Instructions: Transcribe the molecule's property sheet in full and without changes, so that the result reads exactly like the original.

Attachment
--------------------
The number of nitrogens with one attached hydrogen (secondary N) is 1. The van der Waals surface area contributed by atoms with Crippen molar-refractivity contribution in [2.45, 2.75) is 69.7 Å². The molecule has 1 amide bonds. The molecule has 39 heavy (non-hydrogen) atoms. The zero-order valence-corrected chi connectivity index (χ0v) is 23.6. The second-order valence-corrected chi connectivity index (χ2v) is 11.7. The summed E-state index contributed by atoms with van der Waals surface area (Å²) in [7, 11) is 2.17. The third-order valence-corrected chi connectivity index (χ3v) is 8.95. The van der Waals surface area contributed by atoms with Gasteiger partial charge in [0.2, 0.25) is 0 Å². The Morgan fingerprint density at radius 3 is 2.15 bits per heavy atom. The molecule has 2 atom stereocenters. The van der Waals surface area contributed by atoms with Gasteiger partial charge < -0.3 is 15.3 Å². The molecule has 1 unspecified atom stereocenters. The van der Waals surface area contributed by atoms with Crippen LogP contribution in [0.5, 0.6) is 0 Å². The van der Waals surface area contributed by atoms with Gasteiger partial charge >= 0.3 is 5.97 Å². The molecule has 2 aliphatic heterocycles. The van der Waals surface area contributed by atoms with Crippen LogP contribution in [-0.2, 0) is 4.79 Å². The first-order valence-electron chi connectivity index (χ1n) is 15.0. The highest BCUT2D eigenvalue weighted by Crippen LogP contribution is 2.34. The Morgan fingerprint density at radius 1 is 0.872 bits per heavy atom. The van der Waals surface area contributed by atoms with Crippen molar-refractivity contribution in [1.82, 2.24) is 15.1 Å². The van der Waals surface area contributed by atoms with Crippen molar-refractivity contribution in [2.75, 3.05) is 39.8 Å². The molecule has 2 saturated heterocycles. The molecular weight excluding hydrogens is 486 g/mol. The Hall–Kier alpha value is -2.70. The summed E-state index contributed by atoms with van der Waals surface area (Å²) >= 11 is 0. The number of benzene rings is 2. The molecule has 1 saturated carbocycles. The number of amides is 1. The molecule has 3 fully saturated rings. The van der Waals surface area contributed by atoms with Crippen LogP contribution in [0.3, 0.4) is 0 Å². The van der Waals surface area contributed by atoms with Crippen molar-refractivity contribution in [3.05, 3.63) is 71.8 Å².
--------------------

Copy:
The number of nitrogens with one attached hydrogen (secondary N) is 1. The van der Waals surface area contributed by atoms with Crippen molar-refractivity contribution in [2.45, 2.75) is 69.7 Å². The molecule has 1 amide bonds. The molecule has 39 heavy (non-hydrogen) atoms. The zero-order valence-corrected chi connectivity index (χ0v) is 23.6. The second-order valence-corrected chi connectivity index (χ2v) is 11.7. The summed E-state index contributed by atoms with van der Waals surface area (Å²) in [7, 11) is 2.17. The third-order valence-corrected chi connectivity index (χ3v) is 8.95. The van der Waals surface area contributed by atoms with Gasteiger partial charge in [0.2, 0.25) is 0 Å². The Morgan fingerprint density at radius 3 is 2.15 bits per heavy atom. The molecule has 2 atom stereocenters. The van der Waals surface area contributed by atoms with Gasteiger partial charge < -0.3 is 15.3 Å². The molecule has 1 unspecified atom stereocenters. The van der Waals surface area contributed by atoms with Crippen LogP contribution in [0.5, 0.6) is 0 Å². The van der Waals surface area contributed by atoms with Gasteiger partial charge >= 0.3 is 5.97 Å². The molecule has 2 aliphatic heterocycles. The van der Waals surface area contributed by atoms with Crippen LogP contribution in [-0.2, 0) is 4.79 Å². The first-order valence-electron chi connectivity index (χ1n) is 15.0. The highest BCUT2D eigenvalue weighted by Crippen LogP contribution is 2.34. The Morgan fingerprint density at radius 1 is 0.872 bits per heavy atom. The van der Waals surface area contributed by atoms with Crippen molar-refractivity contribution in [1.82, 2.24) is 15.1 Å². The van der Waals surface area contributed by atoms with Crippen molar-refractivity contribution in [2.75, 3.05) is 39.8 Å². The molecule has 2 saturated heterocycles. The molecular weight excluding hydrogens is 486 g/mol. The Hall–Kier alpha value is -2.70. The summed E-state index contributed by atoms with van der Waals surface area (Å²) >= 11 is 0. The number of benzene rings is 2. The molecule has 1 saturated carbocycles. The number of amides is 1. The molecule has 3 fully saturated rings. The van der Waals surface area contributed by atoms with Crippen LogP contribution in [0.3, 0.4) is 0 Å². The van der Waals surface area contributed by atoms with Crippen molar-refractivity contribution in [3.05, 3.63) is 71.8 Å².